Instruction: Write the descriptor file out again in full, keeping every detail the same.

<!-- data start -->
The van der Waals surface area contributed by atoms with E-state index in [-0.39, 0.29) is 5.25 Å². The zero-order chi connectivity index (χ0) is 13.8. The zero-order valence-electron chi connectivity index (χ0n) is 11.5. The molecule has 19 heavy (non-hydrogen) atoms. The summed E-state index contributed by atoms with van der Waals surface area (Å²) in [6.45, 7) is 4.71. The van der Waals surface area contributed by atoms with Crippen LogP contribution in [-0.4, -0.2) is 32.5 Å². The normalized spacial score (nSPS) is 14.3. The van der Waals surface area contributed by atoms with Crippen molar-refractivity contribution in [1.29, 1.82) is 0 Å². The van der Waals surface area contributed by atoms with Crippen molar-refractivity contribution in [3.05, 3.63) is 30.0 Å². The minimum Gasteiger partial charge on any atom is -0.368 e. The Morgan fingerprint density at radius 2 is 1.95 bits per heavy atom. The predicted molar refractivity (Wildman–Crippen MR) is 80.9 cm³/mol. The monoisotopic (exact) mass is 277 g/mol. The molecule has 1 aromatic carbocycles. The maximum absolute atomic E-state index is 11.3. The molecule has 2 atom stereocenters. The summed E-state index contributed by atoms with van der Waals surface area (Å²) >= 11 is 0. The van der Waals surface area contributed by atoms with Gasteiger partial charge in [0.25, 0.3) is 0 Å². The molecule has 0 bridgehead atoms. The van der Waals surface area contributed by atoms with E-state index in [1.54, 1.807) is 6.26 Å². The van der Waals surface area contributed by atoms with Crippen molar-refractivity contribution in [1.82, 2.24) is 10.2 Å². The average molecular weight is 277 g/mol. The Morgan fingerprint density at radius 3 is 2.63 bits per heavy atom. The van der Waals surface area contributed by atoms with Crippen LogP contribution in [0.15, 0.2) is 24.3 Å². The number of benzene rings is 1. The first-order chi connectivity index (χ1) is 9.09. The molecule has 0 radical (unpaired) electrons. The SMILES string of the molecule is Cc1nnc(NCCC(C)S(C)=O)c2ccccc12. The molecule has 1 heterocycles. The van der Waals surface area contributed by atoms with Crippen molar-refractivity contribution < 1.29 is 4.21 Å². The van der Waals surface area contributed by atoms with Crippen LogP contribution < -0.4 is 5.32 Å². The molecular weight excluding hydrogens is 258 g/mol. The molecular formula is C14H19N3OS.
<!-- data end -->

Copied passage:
The van der Waals surface area contributed by atoms with E-state index in [-0.39, 0.29) is 5.25 Å². The zero-order chi connectivity index (χ0) is 13.8. The zero-order valence-electron chi connectivity index (χ0n) is 11.5. The molecule has 19 heavy (non-hydrogen) atoms. The summed E-state index contributed by atoms with van der Waals surface area (Å²) in [6.45, 7) is 4.71. The van der Waals surface area contributed by atoms with Crippen LogP contribution in [-0.4, -0.2) is 32.5 Å². The normalized spacial score (nSPS) is 14.3. The van der Waals surface area contributed by atoms with Crippen molar-refractivity contribution in [1.29, 1.82) is 0 Å². The van der Waals surface area contributed by atoms with Crippen molar-refractivity contribution in [3.05, 3.63) is 30.0 Å². The minimum Gasteiger partial charge on any atom is -0.368 e. The Morgan fingerprint density at radius 2 is 1.95 bits per heavy atom. The predicted molar refractivity (Wildman–Crippen MR) is 80.9 cm³/mol. The monoisotopic (exact) mass is 277 g/mol. The molecule has 1 aromatic carbocycles. The maximum absolute atomic E-state index is 11.3. The molecule has 2 atom stereocenters. The summed E-state index contributed by atoms with van der Waals surface area (Å²) >= 11 is 0. The van der Waals surface area contributed by atoms with Gasteiger partial charge in [0.25, 0.3) is 0 Å². The molecule has 0 bridgehead atoms. The van der Waals surface area contributed by atoms with E-state index in [1.54, 1.807) is 6.26 Å². The van der Waals surface area contributed by atoms with Crippen molar-refractivity contribution in [1.82, 2.24) is 10.2 Å². The average molecular weight is 277 g/mol. The Morgan fingerprint density at radius 3 is 2.63 bits per heavy atom. The van der Waals surface area contributed by atoms with Crippen LogP contribution in [0.15, 0.2) is 24.3 Å². The number of benzene rings is 1. The first-order chi connectivity index (χ1) is 9.09. The molecule has 0 radical (unpaired) electrons. The SMILES string of the molecule is Cc1nnc(NCCC(C)S(C)=O)c2ccccc12. The molecule has 1 heterocycles. The van der Waals surface area contributed by atoms with Crippen molar-refractivity contribution < 1.29 is 4.21 Å². The van der Waals surface area contributed by atoms with Crippen LogP contribution < -0.4 is 5.32 Å². The molecular weight excluding hydrogens is 258 g/mol. The molecular formula is C14H19N3OS.